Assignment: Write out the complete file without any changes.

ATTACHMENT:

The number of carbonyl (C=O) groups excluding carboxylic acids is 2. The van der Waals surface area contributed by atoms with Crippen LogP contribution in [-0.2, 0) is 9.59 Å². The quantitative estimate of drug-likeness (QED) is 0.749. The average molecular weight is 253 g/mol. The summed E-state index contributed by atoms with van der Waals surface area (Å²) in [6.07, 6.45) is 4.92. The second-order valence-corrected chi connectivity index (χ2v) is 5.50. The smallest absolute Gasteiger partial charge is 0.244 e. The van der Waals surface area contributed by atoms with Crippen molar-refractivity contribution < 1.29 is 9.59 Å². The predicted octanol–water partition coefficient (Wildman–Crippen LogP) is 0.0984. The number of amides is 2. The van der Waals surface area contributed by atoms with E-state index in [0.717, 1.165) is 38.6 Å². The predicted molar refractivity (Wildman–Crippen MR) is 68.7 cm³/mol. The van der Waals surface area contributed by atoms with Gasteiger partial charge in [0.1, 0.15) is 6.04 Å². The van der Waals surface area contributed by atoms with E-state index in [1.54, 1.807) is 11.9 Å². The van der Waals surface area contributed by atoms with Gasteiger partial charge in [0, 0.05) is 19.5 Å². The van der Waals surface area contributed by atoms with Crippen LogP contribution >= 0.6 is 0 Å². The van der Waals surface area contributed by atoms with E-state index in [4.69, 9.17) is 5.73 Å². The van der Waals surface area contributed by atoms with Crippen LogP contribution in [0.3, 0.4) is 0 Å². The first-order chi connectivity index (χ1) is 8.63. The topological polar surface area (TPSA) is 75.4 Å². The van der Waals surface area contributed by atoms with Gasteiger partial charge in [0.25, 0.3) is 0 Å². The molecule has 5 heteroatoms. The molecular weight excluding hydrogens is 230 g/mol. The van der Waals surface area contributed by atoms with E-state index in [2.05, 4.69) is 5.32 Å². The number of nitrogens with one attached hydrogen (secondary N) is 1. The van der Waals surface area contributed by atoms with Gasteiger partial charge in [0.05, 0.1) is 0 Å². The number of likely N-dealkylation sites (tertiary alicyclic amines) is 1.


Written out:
The number of carbonyl (C=O) groups excluding carboxylic acids is 2. The van der Waals surface area contributed by atoms with Crippen LogP contribution in [-0.2, 0) is 9.59 Å². The quantitative estimate of drug-likeness (QED) is 0.749. The average molecular weight is 253 g/mol. The summed E-state index contributed by atoms with van der Waals surface area (Å²) in [6.07, 6.45) is 4.92. The second-order valence-corrected chi connectivity index (χ2v) is 5.50. The smallest absolute Gasteiger partial charge is 0.244 e. The van der Waals surface area contributed by atoms with Crippen molar-refractivity contribution < 1.29 is 9.59 Å². The predicted octanol–water partition coefficient (Wildman–Crippen LogP) is 0.0984. The number of amides is 2. The van der Waals surface area contributed by atoms with E-state index in [0.717, 1.165) is 38.6 Å². The predicted molar refractivity (Wildman–Crippen MR) is 68.7 cm³/mol. The van der Waals surface area contributed by atoms with Gasteiger partial charge in [0.1, 0.15) is 6.04 Å². The van der Waals surface area contributed by atoms with E-state index in [1.54, 1.807) is 11.9 Å². The van der Waals surface area contributed by atoms with Gasteiger partial charge in [0, 0.05) is 19.5 Å². The van der Waals surface area contributed by atoms with Crippen LogP contribution >= 0.6 is 0 Å². The van der Waals surface area contributed by atoms with E-state index in [4.69, 9.17) is 5.73 Å². The van der Waals surface area contributed by atoms with Crippen LogP contribution in [0.3, 0.4) is 0 Å². The first-order chi connectivity index (χ1) is 8.63. The topological polar surface area (TPSA) is 75.4 Å². The van der Waals surface area contributed by atoms with Gasteiger partial charge in [0.25, 0.3) is 0 Å². The molecule has 5 heteroatoms. The molecular weight excluding hydrogens is 230 g/mol. The van der Waals surface area contributed by atoms with E-state index in [2.05, 4.69) is 5.32 Å². The number of nitrogens with one attached hydrogen (secondary N) is 1. The van der Waals surface area contributed by atoms with Gasteiger partial charge in [0.05, 0.1) is 0 Å². The number of likely N-dealkylation sites (tertiary alicyclic amines) is 1.